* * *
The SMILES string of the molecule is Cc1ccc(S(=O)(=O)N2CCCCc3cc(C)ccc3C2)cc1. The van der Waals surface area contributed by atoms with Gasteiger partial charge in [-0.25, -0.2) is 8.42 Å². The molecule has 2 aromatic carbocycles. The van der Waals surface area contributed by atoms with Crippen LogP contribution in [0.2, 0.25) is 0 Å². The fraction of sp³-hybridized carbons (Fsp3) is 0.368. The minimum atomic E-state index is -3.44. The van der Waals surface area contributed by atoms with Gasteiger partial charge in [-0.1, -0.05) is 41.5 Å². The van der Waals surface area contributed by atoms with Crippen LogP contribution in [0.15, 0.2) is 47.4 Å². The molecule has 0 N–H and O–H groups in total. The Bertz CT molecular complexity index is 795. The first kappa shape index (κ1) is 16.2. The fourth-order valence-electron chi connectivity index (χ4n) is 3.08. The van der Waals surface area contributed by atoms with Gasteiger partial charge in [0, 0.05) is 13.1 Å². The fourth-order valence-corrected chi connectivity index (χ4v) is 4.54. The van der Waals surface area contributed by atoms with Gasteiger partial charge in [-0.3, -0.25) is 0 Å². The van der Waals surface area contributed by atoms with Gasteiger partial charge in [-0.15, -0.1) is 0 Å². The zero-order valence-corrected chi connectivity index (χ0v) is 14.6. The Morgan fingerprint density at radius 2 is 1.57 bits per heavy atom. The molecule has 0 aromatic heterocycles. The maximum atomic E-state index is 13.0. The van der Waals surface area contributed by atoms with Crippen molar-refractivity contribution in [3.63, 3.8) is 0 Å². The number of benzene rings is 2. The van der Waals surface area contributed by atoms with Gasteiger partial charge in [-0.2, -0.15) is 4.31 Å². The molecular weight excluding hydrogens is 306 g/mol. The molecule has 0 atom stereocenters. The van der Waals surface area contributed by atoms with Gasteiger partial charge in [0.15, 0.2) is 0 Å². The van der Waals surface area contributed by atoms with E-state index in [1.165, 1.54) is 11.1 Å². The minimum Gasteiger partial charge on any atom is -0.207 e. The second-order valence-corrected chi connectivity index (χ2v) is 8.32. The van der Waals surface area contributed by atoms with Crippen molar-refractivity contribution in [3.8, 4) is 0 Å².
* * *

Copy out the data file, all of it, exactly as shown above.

The SMILES string of the molecule is Cc1ccc(S(=O)(=O)N2CCCCc3cc(C)ccc3C2)cc1. The van der Waals surface area contributed by atoms with Gasteiger partial charge in [-0.25, -0.2) is 8.42 Å². The molecule has 2 aromatic carbocycles. The van der Waals surface area contributed by atoms with Crippen LogP contribution in [0.2, 0.25) is 0 Å². The fraction of sp³-hybridized carbons (Fsp3) is 0.368. The minimum atomic E-state index is -3.44. The van der Waals surface area contributed by atoms with Gasteiger partial charge in [-0.1, -0.05) is 41.5 Å². The van der Waals surface area contributed by atoms with Crippen LogP contribution in [0.15, 0.2) is 47.4 Å². The molecule has 0 N–H and O–H groups in total. The Bertz CT molecular complexity index is 795. The first kappa shape index (κ1) is 16.2. The fourth-order valence-electron chi connectivity index (χ4n) is 3.08. The van der Waals surface area contributed by atoms with Gasteiger partial charge in [0, 0.05) is 13.1 Å². The fourth-order valence-corrected chi connectivity index (χ4v) is 4.54. The van der Waals surface area contributed by atoms with Gasteiger partial charge in [-0.3, -0.25) is 0 Å². The van der Waals surface area contributed by atoms with Gasteiger partial charge in [-0.15, -0.1) is 0 Å². The zero-order valence-corrected chi connectivity index (χ0v) is 14.6. The Morgan fingerprint density at radius 2 is 1.57 bits per heavy atom. The molecule has 0 aromatic heterocycles. The maximum atomic E-state index is 13.0. The van der Waals surface area contributed by atoms with Crippen molar-refractivity contribution in [3.63, 3.8) is 0 Å². The number of benzene rings is 2. The van der Waals surface area contributed by atoms with Gasteiger partial charge in [-0.2, -0.15) is 4.31 Å². The molecular weight excluding hydrogens is 306 g/mol. The molecule has 0 atom stereocenters. The van der Waals surface area contributed by atoms with Gasteiger partial charge in [0.15, 0.2) is 0 Å². The van der Waals surface area contributed by atoms with E-state index in [1.165, 1.54) is 11.1 Å². The minimum Gasteiger partial charge on any atom is -0.207 e. The second-order valence-corrected chi connectivity index (χ2v) is 8.32. The van der Waals surface area contributed by atoms with Crippen molar-refractivity contribution in [3.8, 4) is 0 Å².